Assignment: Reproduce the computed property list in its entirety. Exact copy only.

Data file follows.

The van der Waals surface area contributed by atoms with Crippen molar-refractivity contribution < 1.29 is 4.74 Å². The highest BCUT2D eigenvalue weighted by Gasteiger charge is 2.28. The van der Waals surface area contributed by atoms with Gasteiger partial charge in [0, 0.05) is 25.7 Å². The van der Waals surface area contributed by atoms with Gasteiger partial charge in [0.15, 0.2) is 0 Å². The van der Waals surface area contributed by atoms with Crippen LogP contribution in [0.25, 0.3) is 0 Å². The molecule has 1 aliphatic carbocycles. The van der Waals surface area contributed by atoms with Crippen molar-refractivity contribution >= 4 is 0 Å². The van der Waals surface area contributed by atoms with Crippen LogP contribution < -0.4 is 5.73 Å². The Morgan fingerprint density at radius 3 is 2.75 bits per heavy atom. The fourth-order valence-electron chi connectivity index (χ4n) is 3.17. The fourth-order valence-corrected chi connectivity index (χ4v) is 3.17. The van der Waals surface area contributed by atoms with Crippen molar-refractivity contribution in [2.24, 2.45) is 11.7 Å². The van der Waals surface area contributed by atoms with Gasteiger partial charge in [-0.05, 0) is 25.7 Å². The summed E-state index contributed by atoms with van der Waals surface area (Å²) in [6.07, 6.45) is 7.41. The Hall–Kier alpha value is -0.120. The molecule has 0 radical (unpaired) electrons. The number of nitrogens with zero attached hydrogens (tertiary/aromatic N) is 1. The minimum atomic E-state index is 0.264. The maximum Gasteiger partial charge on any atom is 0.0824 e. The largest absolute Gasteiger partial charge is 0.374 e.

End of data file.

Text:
The van der Waals surface area contributed by atoms with Crippen molar-refractivity contribution < 1.29 is 4.74 Å². The highest BCUT2D eigenvalue weighted by Gasteiger charge is 2.28. The van der Waals surface area contributed by atoms with Gasteiger partial charge in [0, 0.05) is 25.7 Å². The van der Waals surface area contributed by atoms with Gasteiger partial charge in [0.15, 0.2) is 0 Å². The van der Waals surface area contributed by atoms with Crippen LogP contribution in [0.25, 0.3) is 0 Å². The molecule has 1 aliphatic carbocycles. The van der Waals surface area contributed by atoms with Crippen molar-refractivity contribution >= 4 is 0 Å². The van der Waals surface area contributed by atoms with Crippen LogP contribution < -0.4 is 5.73 Å². The Morgan fingerprint density at radius 3 is 2.75 bits per heavy atom. The fourth-order valence-electron chi connectivity index (χ4n) is 3.17. The fourth-order valence-corrected chi connectivity index (χ4v) is 3.17. The van der Waals surface area contributed by atoms with Crippen molar-refractivity contribution in [2.24, 2.45) is 11.7 Å². The van der Waals surface area contributed by atoms with Gasteiger partial charge in [-0.05, 0) is 25.7 Å². The summed E-state index contributed by atoms with van der Waals surface area (Å²) in [6.07, 6.45) is 7.41. The Hall–Kier alpha value is -0.120. The molecule has 0 radical (unpaired) electrons. The number of nitrogens with zero attached hydrogens (tertiary/aromatic N) is 1. The minimum atomic E-state index is 0.264. The maximum Gasteiger partial charge on any atom is 0.0824 e. The largest absolute Gasteiger partial charge is 0.374 e.